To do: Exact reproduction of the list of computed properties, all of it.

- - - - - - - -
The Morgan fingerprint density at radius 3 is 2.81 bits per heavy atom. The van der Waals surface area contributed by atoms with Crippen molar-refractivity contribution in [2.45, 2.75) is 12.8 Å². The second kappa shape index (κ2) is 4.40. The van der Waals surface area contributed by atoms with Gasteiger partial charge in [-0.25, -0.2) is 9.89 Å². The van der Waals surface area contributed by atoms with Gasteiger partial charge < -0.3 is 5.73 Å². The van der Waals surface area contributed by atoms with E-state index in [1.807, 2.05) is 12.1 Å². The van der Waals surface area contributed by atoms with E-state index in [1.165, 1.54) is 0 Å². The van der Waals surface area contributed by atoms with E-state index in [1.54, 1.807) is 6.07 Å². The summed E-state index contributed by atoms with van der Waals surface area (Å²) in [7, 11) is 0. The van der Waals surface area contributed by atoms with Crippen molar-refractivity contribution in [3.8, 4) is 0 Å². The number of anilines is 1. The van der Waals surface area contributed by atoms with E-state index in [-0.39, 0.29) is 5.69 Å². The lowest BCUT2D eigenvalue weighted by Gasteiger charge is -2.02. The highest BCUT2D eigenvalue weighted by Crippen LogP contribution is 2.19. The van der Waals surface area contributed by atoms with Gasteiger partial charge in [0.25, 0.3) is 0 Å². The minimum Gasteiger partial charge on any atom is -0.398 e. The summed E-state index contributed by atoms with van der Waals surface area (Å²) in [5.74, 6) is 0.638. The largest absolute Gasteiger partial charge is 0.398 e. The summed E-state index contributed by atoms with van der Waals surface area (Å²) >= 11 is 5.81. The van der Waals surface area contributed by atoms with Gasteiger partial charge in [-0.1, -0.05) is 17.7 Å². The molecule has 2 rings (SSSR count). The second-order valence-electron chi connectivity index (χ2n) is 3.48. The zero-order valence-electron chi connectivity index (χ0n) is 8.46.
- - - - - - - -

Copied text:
The Morgan fingerprint density at radius 3 is 2.81 bits per heavy atom. The van der Waals surface area contributed by atoms with Crippen molar-refractivity contribution in [2.45, 2.75) is 12.8 Å². The second kappa shape index (κ2) is 4.40. The van der Waals surface area contributed by atoms with Gasteiger partial charge in [-0.25, -0.2) is 9.89 Å². The van der Waals surface area contributed by atoms with Gasteiger partial charge < -0.3 is 5.73 Å². The van der Waals surface area contributed by atoms with E-state index in [1.807, 2.05) is 12.1 Å². The van der Waals surface area contributed by atoms with E-state index in [1.165, 1.54) is 0 Å². The van der Waals surface area contributed by atoms with E-state index in [1.54, 1.807) is 6.07 Å². The summed E-state index contributed by atoms with van der Waals surface area (Å²) in [7, 11) is 0. The van der Waals surface area contributed by atoms with Crippen molar-refractivity contribution in [3.8, 4) is 0 Å². The number of anilines is 1. The van der Waals surface area contributed by atoms with E-state index in [-0.39, 0.29) is 5.69 Å². The lowest BCUT2D eigenvalue weighted by Gasteiger charge is -2.02. The highest BCUT2D eigenvalue weighted by Crippen LogP contribution is 2.19. The van der Waals surface area contributed by atoms with Gasteiger partial charge in [0.25, 0.3) is 0 Å². The minimum Gasteiger partial charge on any atom is -0.398 e. The summed E-state index contributed by atoms with van der Waals surface area (Å²) in [5.74, 6) is 0.638. The largest absolute Gasteiger partial charge is 0.398 e. The summed E-state index contributed by atoms with van der Waals surface area (Å²) >= 11 is 5.81. The van der Waals surface area contributed by atoms with Gasteiger partial charge in [-0.1, -0.05) is 17.7 Å². The molecule has 2 rings (SSSR count). The second-order valence-electron chi connectivity index (χ2n) is 3.48. The zero-order valence-electron chi connectivity index (χ0n) is 8.46.